Gay Marriage 2013: It's Not the End-All For the LGBT Rights Movement

This past week, there has been a massive media flurry about marriage equality, with both Delaware and Rhode Island both passing marriage equality laws and the Minnesota House voting to legalize same-sex marriage. News networks have been lauding the progress made by the LGBTQ movement, and to be fair, I was pretty excited myself. I mean, three states in one week isn't too shabby. I was starting to think that, just maybe, LGBTQ equality could become a reality in the United States.

Then I saw this infographic.

According to the infographic jointly put out by the National Gay and Lesbian Task Force and the Human Rights Campaign, 1.7 million young Americans experience homelessness every year, and of those, 20-40% are LGBTQ-identified. Which means that at a minimum there are 340,000 LGBTQ youth who experience homeless on an annual basis, and there could be as many as 680,000 LGBTQ youth experiencing homelessness this year alone.

Now I know that infographics can often be based on somewhat-questionable statistics, but still, how are there that many homeless LGBTQ kids?

More importantly, WHY ARE WE NOT YELLING ABOUT IT ALL OF THE TIME? IT MAKES ME SO MAD THAT I JUST WANT TO LEAVE CAPSLOCK ON FOR THE REST OF THIS BLOG POST. But I'll spare you, because I would like you to keep reading (and I don't want to be known as that-blogger-who-types-in-all-caps).

After reading more about the epidemic of LGBTQ youth homelessness, I can't help but think that marriage isn't all that it’s hyped up to be. I mean, yes, it's obviously important that LGBTQ families have the ability to be recognized under federal and state law, but given the scope of the obstacles faced by LGBTQ youth, shouldn't we shift our focus at least a little bit?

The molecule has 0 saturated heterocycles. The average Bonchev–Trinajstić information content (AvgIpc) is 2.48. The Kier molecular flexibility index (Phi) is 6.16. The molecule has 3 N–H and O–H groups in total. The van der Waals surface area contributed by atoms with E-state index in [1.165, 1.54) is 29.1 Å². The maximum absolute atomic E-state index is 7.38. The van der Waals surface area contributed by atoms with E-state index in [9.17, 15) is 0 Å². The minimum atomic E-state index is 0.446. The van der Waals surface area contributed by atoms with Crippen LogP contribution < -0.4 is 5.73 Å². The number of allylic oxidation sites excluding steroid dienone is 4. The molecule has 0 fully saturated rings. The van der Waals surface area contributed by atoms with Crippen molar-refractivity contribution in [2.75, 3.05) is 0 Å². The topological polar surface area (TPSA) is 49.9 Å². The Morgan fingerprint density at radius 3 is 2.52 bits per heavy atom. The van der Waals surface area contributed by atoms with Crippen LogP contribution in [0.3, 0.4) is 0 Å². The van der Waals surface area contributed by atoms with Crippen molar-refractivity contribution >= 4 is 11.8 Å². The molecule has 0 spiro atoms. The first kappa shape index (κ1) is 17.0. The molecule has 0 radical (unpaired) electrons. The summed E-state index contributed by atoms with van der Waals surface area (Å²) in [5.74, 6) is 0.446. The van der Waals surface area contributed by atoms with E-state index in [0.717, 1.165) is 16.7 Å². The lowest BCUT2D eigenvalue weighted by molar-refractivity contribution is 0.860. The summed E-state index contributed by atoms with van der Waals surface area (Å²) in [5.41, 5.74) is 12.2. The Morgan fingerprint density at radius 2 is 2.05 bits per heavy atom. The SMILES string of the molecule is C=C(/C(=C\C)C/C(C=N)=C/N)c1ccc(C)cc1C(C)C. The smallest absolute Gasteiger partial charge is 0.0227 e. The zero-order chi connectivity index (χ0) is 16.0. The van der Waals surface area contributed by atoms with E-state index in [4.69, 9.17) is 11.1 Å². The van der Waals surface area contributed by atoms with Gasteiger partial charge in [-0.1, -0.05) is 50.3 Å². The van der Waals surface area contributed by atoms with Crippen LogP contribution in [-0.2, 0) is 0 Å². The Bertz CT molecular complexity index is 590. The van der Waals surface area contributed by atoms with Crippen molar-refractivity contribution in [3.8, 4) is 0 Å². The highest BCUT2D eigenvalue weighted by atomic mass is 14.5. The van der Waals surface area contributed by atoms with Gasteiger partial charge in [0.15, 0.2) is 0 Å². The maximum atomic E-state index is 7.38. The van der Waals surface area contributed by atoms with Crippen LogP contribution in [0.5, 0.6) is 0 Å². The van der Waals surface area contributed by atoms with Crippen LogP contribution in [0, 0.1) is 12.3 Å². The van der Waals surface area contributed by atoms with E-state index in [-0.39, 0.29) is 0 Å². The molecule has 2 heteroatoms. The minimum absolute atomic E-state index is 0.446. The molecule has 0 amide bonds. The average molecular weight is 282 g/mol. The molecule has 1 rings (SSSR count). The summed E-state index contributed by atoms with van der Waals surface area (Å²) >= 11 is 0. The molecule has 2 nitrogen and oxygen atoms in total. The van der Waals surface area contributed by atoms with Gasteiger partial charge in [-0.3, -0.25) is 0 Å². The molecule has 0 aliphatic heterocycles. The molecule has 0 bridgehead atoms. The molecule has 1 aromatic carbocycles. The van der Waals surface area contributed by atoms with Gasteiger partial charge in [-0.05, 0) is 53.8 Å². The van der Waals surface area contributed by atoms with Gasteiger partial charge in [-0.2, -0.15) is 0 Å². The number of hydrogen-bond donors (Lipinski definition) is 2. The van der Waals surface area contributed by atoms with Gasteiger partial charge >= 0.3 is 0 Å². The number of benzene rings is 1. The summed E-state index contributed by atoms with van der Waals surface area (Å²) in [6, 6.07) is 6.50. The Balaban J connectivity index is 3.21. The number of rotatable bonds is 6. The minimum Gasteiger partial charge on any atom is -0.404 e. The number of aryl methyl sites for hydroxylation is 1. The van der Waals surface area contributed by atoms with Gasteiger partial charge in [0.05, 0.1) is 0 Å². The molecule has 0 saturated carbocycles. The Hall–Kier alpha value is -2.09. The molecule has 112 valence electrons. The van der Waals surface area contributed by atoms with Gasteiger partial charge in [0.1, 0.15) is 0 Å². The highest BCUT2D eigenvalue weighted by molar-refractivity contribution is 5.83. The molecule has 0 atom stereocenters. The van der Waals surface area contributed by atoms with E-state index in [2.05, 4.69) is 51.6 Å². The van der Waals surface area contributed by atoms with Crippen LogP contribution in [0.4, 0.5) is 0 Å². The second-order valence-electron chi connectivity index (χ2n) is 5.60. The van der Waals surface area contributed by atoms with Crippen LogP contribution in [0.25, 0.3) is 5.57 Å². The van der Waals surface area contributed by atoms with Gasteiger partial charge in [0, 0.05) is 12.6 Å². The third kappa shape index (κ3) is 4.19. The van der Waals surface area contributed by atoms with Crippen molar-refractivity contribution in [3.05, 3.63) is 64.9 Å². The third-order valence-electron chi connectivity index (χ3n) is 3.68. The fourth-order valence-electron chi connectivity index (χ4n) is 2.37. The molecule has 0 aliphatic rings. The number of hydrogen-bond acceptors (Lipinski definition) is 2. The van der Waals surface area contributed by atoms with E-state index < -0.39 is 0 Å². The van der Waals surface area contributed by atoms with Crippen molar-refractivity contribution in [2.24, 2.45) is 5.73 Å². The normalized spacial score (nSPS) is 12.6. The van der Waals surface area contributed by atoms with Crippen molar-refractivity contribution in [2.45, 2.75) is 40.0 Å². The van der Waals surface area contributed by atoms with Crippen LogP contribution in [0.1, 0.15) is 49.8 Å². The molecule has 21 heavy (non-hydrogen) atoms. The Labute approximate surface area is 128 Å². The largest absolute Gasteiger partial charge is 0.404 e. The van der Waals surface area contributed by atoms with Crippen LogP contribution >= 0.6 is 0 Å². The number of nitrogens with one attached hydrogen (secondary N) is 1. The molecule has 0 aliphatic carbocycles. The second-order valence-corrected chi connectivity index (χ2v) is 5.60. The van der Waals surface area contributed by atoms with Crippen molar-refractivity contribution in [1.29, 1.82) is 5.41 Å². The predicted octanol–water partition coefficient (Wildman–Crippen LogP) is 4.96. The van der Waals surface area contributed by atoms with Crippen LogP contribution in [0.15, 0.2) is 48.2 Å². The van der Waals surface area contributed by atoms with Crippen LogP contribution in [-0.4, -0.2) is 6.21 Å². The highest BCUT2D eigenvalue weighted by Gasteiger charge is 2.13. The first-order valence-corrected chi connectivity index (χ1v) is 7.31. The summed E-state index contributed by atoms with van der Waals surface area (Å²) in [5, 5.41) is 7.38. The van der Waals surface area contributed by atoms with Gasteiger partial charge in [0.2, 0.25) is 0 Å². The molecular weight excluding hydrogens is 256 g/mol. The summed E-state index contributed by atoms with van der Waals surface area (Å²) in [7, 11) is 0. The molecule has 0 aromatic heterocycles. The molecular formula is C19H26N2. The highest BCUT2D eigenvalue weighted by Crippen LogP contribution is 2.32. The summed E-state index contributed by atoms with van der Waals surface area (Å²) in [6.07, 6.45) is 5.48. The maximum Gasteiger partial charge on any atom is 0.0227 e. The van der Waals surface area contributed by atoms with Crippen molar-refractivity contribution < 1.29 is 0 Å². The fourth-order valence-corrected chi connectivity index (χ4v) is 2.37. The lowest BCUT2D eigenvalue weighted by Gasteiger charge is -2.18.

How did we even decide that marriage was the most important issue for our community anyway? Perhaps it's my youth speaking, but I can't see what the logic was behind that decision. I mean, critiques of marriage itself aside, why did we decide as a movement that the most important civil rights issue of our generation was the right to march down a church aisle, sign a contract, throw a big party, and take a glamorous vacation with our life partner?

I think it's time that we have a more holistic movement, and I know that I'm not the only one who feels that way. I think it's time that our community stops focusing exclusively on gaining access to nuptial agreements and starts focusing on gaining access to safe homes for LGBTQ youth. I think it's time that we stop parading around like gay marriage is the be-all-end-all of our movement and begin to acknowledge that gay marriage is only one step on the journey to equality.

And more importantly? I think it's time that the national media stop acting like our movement will be over once same-sex marriage is achieved. Because even after same-sex marriage is legal across the country, there will still be hundreds of thousands of LGBTQ kids out there looking for a safe place to sleep.

As a strategy for our movement, marriage is something, but it ain't everything. We've got to focus on the kids too.

How much do you trust the information in this article?

Jacob Tobia

Jacob Tobia is a genderqueer activist, writer, and part-time fashion icon who has been featured in The Huffington Post, PolicyMic, MSNBC, and The Nation. Committed to justice for gender non-conforming, genderqueer, and transgender people, Jacob has worked on campaigns for gender-neutral housing, access to transgender health benefits, and many others. They currently live in Washington, DC.

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